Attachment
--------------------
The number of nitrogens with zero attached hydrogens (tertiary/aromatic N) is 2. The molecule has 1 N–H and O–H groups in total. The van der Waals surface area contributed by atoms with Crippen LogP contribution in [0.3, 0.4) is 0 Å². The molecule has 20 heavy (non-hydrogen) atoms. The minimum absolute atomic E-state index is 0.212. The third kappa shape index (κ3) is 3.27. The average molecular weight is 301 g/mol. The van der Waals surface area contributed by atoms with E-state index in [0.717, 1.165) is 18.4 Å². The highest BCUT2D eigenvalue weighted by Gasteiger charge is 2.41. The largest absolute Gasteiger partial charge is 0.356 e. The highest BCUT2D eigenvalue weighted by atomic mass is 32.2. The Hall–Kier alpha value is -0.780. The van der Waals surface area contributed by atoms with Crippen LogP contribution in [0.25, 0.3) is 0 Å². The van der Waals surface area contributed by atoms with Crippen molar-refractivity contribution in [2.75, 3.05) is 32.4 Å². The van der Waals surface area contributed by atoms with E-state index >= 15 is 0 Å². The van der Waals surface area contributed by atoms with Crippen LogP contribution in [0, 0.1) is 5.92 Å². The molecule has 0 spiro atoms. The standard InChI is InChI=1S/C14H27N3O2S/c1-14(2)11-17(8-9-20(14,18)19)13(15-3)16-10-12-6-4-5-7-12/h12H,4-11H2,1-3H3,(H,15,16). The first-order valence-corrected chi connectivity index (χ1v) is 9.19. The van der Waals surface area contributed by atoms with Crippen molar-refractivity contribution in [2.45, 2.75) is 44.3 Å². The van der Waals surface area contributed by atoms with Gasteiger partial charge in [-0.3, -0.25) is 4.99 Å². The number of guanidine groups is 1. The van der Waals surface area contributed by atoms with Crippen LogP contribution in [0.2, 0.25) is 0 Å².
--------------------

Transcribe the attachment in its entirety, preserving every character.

The number of nitrogens with zero attached hydrogens (tertiary/aromatic N) is 2. The molecule has 1 N–H and O–H groups in total. The van der Waals surface area contributed by atoms with Crippen LogP contribution in [0.3, 0.4) is 0 Å². The molecule has 20 heavy (non-hydrogen) atoms. The minimum absolute atomic E-state index is 0.212. The third kappa shape index (κ3) is 3.27. The average molecular weight is 301 g/mol. The van der Waals surface area contributed by atoms with E-state index in [0.717, 1.165) is 18.4 Å². The highest BCUT2D eigenvalue weighted by Gasteiger charge is 2.41. The largest absolute Gasteiger partial charge is 0.356 e. The highest BCUT2D eigenvalue weighted by atomic mass is 32.2. The Hall–Kier alpha value is -0.780. The van der Waals surface area contributed by atoms with Crippen LogP contribution in [0.25, 0.3) is 0 Å². The van der Waals surface area contributed by atoms with Crippen molar-refractivity contribution in [2.75, 3.05) is 32.4 Å². The van der Waals surface area contributed by atoms with E-state index >= 15 is 0 Å². The van der Waals surface area contributed by atoms with Crippen LogP contribution in [0, 0.1) is 5.92 Å². The molecule has 0 spiro atoms. The standard InChI is InChI=1S/C14H27N3O2S/c1-14(2)11-17(8-9-20(14,18)19)13(15-3)16-10-12-6-4-5-7-12/h12H,4-11H2,1-3H3,(H,15,16). The first-order valence-corrected chi connectivity index (χ1v) is 9.19. The van der Waals surface area contributed by atoms with Crippen molar-refractivity contribution in [2.45, 2.75) is 44.3 Å². The van der Waals surface area contributed by atoms with Gasteiger partial charge in [-0.3, -0.25) is 4.99 Å². The number of guanidine groups is 1. The van der Waals surface area contributed by atoms with Crippen LogP contribution in [0.2, 0.25) is 0 Å².